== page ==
The state has a track record of providing a generally reliable revenue stream to the DTF, although as part of a gap-closing plan in late 2009 the state legislature reduced the MMTOA appropriation. This was the first time an existing appropriation to the MTA from a dedicated tax that had already been collected by the state had been reduced. Periodic adjustments since then to dedicated resources of the MMTOA have been small relative to overall MMTOA resources and otherwise have been used to support MTA needs.
Fitch calculates that total MTTF and MMTOA pledged receipts of approximately $2.2 billion in state fiscal year 2016 (which ends on March 31, 2016) provide 5.8 times (x) coverage of fiscal 2016 debt service and 5.4x coverage of MADS (in fiscal 2034), following the current refunding transaction. Fitch's coverage calculations exclude the offset provided by federal Build America Bond subsidies at about $26 million annually. Fiscal year 2016 MTTF estimated receipts alone provide coverage of about 1.6x MADS.
An additional bonds test requires not less than 1.35x historical coverage of MADS by MTTF receipts and investment income, and not less than 2.5x coverage of MADS by combined MTTF and MMTOA receipts and investment income. As the MTA issues additional bonds to finance its large transit and commuter rail capital needs, debt service coverage is expected to fall but still be strong based on MTA's operating demands, which provide practical limits on the amount of debt issued in the future.
MTTF receipts are transferred to the debt service account monthly in the amount of 1/5 of the next interest payment and 1/10 of the next principal payment. MMTOA receipts are applied to the debt service account to the extent MTTF receipts are not sufficient to meet the debt service requirement but have never been needed for this purpose.
Excess MTTF and MMTOA receipts are used by the MTA for capital and operating needs of the transit and commuter rail systems, including debt service on the MTA's transportation revenue bonds (rated 'A' with a Stable Outlook by Fitch). The transportation revenue bonds are also secured by the MTA's operating receipts and other sources.
State statute prohibits the MTA from filing a bankruptcy petition. The same statute includes the state's pledges to maintain this prohibition in place as long as bonds are outstanding, and to leave bondholders' rights unimpaired.
For more information on the State of New York, see Fitch's press release 'Fitch Affirms New York State GOs and Related Bonds at 'AA+'; Outlook Stable' dated July 15, 2015 and available at Fitch's website at 'www.fitchratings.com'.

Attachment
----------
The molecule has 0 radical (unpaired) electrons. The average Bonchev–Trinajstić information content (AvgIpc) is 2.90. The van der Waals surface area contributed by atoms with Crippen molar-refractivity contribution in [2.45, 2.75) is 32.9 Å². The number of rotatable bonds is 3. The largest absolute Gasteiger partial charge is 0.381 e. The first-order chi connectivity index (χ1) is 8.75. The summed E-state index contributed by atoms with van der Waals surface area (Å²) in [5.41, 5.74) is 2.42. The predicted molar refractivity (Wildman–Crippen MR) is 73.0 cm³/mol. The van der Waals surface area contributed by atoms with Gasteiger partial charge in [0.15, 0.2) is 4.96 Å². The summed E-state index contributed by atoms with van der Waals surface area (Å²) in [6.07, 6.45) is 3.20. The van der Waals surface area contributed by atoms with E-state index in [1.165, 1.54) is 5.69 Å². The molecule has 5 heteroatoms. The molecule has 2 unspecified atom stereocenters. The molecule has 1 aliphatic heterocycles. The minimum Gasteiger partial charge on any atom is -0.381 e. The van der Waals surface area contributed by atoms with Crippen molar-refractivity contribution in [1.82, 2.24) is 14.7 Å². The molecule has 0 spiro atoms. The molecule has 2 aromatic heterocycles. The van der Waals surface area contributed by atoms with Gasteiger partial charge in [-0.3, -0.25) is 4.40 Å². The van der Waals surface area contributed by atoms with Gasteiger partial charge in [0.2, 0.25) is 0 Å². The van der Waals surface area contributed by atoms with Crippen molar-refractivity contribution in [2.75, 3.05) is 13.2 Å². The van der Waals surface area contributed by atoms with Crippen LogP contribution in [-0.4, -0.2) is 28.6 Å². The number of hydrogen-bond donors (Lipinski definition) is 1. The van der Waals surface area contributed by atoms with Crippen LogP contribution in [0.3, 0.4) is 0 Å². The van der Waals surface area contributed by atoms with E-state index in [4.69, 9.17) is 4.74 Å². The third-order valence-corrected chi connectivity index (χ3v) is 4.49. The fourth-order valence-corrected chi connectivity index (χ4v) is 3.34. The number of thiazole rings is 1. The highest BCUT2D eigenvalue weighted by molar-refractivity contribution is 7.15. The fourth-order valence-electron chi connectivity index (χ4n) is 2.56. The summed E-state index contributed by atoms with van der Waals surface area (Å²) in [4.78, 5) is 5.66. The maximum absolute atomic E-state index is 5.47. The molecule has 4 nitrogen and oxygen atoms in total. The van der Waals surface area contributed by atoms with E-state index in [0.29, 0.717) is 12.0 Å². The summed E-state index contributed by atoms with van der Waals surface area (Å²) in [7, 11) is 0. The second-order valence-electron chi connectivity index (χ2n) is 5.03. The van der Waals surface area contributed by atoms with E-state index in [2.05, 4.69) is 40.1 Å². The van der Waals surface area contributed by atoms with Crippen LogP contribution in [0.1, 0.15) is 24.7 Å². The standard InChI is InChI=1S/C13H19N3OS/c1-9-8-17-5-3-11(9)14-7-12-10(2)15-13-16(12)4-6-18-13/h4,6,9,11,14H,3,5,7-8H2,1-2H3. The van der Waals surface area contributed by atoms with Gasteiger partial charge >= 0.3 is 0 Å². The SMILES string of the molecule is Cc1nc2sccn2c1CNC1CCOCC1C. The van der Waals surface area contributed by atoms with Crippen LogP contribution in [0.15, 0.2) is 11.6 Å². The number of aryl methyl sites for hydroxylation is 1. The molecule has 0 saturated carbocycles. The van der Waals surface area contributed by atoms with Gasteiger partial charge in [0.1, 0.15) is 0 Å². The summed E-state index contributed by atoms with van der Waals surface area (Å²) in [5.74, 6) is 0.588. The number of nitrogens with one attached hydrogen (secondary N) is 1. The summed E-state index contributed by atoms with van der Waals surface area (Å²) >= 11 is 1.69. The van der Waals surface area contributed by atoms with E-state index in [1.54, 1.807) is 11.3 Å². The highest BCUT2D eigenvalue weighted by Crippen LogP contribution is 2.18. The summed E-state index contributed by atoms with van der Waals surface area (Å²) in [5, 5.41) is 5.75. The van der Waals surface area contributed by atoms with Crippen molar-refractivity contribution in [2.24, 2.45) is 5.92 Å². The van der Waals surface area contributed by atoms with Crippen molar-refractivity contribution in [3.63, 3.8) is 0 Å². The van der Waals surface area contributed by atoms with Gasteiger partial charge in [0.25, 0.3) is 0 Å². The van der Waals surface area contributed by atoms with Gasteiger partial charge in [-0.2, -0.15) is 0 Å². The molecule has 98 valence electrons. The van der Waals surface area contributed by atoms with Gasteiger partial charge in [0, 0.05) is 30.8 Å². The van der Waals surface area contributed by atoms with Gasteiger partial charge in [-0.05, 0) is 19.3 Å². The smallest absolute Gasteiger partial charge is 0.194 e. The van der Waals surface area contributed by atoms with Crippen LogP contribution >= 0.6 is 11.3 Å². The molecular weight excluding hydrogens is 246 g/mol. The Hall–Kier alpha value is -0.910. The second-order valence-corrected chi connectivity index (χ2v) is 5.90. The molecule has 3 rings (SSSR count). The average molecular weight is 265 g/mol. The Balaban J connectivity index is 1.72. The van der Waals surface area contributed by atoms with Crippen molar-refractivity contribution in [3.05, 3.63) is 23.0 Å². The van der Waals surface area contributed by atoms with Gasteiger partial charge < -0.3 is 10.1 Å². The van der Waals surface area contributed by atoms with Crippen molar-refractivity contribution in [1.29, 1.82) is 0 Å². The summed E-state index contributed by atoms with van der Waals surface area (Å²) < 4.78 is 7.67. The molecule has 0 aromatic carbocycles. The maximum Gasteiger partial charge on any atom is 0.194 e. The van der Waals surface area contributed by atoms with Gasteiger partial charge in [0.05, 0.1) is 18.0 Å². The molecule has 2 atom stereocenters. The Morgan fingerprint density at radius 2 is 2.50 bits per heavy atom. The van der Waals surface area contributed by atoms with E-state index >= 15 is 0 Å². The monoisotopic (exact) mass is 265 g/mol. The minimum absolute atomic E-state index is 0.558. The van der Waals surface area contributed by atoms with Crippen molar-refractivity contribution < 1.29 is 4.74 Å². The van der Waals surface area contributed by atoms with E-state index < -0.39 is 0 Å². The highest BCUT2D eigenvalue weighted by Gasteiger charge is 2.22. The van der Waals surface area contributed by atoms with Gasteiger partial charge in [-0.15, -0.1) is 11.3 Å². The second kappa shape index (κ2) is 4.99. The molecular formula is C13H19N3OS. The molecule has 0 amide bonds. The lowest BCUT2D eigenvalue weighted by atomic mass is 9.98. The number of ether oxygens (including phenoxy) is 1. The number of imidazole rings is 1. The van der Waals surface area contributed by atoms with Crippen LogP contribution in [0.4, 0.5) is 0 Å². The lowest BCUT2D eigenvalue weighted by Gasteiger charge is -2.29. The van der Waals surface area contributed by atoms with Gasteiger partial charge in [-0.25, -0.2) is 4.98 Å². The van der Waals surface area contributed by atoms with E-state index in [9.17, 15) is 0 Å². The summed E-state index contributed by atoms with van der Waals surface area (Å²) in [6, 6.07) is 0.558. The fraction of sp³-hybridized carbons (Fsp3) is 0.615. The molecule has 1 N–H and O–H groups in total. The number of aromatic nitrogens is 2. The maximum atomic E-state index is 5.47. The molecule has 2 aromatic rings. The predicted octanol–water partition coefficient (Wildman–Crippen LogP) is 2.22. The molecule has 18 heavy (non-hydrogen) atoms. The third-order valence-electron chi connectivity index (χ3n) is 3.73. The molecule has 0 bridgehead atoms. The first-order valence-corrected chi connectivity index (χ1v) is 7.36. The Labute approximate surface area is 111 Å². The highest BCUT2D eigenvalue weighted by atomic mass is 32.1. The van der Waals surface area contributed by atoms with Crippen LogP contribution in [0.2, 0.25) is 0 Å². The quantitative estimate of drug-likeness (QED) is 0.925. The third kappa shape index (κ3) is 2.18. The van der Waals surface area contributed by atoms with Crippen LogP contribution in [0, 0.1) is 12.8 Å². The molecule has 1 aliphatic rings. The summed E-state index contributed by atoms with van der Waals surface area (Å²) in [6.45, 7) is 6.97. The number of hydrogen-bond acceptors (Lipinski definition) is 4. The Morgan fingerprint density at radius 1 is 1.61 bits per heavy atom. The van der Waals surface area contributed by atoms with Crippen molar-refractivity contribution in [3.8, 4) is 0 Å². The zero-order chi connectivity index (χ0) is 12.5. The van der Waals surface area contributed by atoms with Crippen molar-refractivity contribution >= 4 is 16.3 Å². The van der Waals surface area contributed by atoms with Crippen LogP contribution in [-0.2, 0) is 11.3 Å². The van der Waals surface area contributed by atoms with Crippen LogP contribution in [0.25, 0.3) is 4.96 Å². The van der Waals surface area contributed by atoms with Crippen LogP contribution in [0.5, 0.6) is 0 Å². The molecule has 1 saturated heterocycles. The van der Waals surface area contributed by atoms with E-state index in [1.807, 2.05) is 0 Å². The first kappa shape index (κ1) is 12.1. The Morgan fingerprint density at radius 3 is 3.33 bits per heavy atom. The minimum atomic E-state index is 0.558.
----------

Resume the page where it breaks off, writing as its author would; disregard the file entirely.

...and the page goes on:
For additional information on the MTA see Fitch's press release 'Fitch Rates Metropolitan Trans Auth (NY) Transportation Rev BANs 'F1' dated Nov. 23, 2015' available at www.fitchratings.com.
Additional information is available at 'www.fitchratings.com'.
In addition to the sources of information identified in the applicable criteria specified below, this action was informed by information from CreditScope and IHS.
Fitch recently published exposure drafts of state and local government tax-supported criteria (Exposure Draft: U.S. Tax-Supported Rating Criteria, dated Sept. 10, 2015 and
Exposure Draft: Incorporating Enhanced Recovery Prospects into U.S. Local Tax-Supported Ratings, dated Feb. 2, 2016). The drafts include a number of proposed revisions to existing criteria. If applied in the proposed form, Fitch estimates the revised criteria would result in changes to less than 10% of existing tax-supported ratings. Fitch expects that final criteria will be approved and published in the first quarter of 2016. Once approved, the criteria will be applied immediately to any new issue and surveillance rating review. Fitch anticipates the criteria to be applied to all ratings that fall under the criteria within a 12-month period from the final approval date.
Exposure Draft: U.S. Tax-Supported Rating Criteria (pub. 10 Sep 2015)
Tax-Supported Rating Criteria (pub. 14 Aug 2012)
U.S. State Government Tax-Supported Rating Criteria (pub. 14 Aug 2012)
Dodd-Frank Rating Information Disclosure Form